In the wee hours he spotted the grey and grey Opel Concorde sitting sleekly in the driveway, poised for its long journey to that last outpost of the British Empire. His drink-addled brain (brain?) had recently been thinking (thinking?) about the Mercedes “pagoda roof” sports car classic and he decided my car needed a conversion, so he danced on the roof in his old blue suede shoes (think I’m kidding? I’ll show you a photo). And the more us sensible people told him to stop the more he danced. You know how he is.

He thought he was doing this – and in fact had the cheek to suggest I should pay him for enhancing the Opel:

But in fact he did this (actual footage):

I had to lie on my back on the seat and push up the roof with my feet the next morning so we could sit in the thing for our southward safari. I was careful to use the brakes as little as possible all the way through the Vrystaat vlaktes, down van Reenen’s Pass and on to the sparkling Indian Ocean where the sharks (but not yet the Sharks) were awaiting their annual dose of Vaalie flesh.

~~~oo0oo~~~

– rooftop dancers –

~~~oo0oo~~~

Categories
3_USA 8_Nostalgia

I saw Joan Rivers live . .

. . . in Las Vegas in 1973 ! Whoa! Can that be true? When she died recently, I went searching for details of her Vegas show way back then. Joan Rivers Zapiro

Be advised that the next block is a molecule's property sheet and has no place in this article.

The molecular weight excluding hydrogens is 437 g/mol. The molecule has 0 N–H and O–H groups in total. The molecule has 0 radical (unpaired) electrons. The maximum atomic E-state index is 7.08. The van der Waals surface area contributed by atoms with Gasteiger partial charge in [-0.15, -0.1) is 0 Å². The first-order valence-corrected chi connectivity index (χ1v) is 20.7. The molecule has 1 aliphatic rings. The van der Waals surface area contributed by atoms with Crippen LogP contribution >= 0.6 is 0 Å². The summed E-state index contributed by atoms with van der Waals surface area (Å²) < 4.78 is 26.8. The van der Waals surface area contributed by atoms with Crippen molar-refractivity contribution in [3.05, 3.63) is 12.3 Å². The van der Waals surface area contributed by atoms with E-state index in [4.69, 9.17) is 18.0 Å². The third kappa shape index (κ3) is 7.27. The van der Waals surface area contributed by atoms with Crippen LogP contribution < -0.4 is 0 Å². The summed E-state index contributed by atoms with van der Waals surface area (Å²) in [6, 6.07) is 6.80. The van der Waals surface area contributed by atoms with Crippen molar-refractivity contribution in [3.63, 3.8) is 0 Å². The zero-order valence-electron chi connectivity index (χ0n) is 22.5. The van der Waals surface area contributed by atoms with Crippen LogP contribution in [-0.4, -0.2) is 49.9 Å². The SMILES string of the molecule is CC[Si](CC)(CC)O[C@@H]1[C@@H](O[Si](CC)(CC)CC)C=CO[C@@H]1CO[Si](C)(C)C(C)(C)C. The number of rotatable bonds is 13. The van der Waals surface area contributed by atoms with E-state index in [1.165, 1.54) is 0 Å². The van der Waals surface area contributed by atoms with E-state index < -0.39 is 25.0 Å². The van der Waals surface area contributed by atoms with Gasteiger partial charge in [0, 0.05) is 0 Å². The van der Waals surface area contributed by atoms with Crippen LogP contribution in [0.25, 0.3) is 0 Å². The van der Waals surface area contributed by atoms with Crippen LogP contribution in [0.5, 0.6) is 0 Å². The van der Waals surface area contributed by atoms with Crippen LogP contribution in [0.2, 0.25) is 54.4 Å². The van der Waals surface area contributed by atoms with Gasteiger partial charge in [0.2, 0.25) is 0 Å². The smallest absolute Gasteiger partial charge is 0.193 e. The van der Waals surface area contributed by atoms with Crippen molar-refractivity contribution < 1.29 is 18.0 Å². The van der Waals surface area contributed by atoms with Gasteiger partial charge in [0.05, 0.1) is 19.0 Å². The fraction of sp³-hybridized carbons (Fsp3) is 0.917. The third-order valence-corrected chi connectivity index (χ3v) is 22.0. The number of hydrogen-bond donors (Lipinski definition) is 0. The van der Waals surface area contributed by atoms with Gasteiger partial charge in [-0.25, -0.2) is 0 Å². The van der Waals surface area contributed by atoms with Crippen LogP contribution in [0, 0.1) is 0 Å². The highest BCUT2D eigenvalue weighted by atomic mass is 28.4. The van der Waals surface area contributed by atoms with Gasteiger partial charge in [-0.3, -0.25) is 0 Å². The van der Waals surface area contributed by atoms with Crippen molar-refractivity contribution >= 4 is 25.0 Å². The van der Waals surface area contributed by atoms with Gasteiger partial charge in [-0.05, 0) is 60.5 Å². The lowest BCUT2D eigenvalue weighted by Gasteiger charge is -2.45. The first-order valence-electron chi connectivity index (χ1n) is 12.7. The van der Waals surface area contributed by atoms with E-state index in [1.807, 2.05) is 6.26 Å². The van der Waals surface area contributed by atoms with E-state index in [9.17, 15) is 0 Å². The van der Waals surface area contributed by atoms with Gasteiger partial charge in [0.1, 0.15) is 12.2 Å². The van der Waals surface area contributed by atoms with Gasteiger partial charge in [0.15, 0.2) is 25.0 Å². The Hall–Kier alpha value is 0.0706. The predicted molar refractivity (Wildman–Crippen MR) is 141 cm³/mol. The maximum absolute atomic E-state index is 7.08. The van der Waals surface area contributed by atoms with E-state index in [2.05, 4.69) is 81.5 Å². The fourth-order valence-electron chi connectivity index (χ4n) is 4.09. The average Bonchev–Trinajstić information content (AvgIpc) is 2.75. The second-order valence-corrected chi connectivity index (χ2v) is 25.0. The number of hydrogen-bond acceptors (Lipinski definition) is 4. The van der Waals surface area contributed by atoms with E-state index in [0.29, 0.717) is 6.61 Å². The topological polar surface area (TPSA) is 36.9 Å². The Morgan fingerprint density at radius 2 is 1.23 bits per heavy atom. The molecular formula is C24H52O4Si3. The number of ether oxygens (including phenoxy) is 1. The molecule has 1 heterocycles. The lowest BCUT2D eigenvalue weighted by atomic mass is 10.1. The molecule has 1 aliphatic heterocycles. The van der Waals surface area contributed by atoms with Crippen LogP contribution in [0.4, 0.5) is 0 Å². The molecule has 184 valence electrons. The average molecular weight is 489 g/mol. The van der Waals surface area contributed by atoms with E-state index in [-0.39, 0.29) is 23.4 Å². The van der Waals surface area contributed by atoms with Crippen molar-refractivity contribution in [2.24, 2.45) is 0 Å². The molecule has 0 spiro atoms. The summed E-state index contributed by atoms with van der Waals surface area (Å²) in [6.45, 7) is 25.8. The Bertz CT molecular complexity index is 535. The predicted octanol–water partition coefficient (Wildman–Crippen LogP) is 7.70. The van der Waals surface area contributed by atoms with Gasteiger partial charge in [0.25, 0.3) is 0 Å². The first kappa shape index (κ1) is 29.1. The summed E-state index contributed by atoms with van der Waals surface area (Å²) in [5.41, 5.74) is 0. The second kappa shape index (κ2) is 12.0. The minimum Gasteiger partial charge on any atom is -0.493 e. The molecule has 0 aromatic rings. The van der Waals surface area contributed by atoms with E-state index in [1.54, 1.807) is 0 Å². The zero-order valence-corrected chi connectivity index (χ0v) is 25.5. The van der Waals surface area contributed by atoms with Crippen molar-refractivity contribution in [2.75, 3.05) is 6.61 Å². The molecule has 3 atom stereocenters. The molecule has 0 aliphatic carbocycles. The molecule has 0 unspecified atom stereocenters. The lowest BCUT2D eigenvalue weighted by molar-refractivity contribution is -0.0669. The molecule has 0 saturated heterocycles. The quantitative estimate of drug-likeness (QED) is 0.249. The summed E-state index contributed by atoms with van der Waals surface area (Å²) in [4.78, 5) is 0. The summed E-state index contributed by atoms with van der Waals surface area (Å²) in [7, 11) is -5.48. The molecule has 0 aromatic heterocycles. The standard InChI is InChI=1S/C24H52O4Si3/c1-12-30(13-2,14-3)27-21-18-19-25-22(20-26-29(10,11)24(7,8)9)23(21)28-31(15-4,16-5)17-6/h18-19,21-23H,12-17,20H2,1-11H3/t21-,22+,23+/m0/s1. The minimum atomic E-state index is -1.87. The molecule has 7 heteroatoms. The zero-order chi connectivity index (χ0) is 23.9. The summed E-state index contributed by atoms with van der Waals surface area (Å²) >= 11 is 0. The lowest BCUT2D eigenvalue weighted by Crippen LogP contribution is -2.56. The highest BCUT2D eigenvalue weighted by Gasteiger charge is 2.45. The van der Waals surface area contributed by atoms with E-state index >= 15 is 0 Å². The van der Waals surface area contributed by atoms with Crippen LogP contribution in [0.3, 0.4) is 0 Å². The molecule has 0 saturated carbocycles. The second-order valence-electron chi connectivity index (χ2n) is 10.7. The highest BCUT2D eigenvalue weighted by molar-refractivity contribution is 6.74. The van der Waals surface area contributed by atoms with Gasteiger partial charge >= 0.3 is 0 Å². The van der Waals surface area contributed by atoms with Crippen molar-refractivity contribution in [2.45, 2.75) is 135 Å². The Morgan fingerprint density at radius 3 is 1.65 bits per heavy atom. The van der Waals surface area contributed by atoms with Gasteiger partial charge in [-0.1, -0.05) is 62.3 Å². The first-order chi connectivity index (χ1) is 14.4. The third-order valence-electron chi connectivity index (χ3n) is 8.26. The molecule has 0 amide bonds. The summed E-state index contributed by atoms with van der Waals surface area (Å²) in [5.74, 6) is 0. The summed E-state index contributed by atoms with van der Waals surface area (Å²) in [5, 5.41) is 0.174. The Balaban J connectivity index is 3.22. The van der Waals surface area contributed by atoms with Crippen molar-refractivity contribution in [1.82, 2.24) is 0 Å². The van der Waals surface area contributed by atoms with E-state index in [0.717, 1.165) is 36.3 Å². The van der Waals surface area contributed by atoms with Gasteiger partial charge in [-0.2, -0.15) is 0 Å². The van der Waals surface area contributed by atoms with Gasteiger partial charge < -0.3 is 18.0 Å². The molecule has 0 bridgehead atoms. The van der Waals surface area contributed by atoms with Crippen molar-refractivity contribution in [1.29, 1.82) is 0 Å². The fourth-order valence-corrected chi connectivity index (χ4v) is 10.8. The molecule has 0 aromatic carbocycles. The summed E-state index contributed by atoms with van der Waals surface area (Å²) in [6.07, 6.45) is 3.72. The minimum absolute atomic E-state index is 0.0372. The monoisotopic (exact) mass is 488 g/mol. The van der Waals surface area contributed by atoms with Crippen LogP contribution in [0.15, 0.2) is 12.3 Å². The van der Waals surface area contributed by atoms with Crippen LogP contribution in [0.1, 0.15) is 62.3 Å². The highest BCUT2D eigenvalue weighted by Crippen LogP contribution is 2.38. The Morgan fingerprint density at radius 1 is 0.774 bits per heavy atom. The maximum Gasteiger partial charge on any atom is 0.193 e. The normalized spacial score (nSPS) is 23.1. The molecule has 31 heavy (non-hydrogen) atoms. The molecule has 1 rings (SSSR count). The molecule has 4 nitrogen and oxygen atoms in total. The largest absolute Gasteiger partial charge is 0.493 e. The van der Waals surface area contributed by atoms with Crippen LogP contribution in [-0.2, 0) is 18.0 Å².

She was 40yrs old already – and she was delightfully rude. She and Petula Clark were double-billed at Caesar’s Palace:

joan & pet 1973

Hollywood Reporter – August 1, 1973 – Bravo Sid Gathrid of Caesar’s Palace for giving the summer crowds one of the freshest, brightest and most entertaining bookings of the year in the lady stars Petula Clark and Joan Rivers. Destroying the old hand-me-down Strip myth that two females are artistically incompatible and or have ineffectual drawing power, Pet and Joan’s opening string of standingroom-only crowds found the duo irresistible. There’s a delightful mix-up of interplay of the stars’ talents; Petula does comedy bits and Joan sings! The “raid” on the other’s forte only adds to the evening’s abundance of style, polish and charm.

Songs Performed:

Color My World / You Are the Sunshine of My Life / Don’t Sleep in the Subway / Beatles medley: Something / Penny Lane / All You Need is Love / You and I (from Goodbye Mr. Chips) / I Couldn’t Live Without Your Love / Your Cheatin’ Heart / You’ve Got a Friend / I Don’t Know How to Love Him (from Jesus Christ Superstar) / What the World Needs Now / Downtown —————————————-    ——————————

– 1973 internet pic – we stayed in the Stardust –
RedRiver NewMexico 1973 Jim Katie
– Jim blows the birthday cake Katie (in red) made for him –

~~~oo0oo~~~

I went with wonderful Oklahomans Jim & Katie Patterson, magnificent host family of Apache Oklahoma, and very special lady Dottie Moffett of Ardmore Oklahoma, who had been a Rotary exchange student to Cape Town the year before. Clever Katie saw we were keen on each other and arranged for Dottie to join us!!

Red River New Mexico 1973 Dottie
– Dottie Moffett –
Categories
1_Harrismith 2_Free State / Vrystaat 7_Confessions 8_Nostalgia school

Harsh Rejection, Deep Scars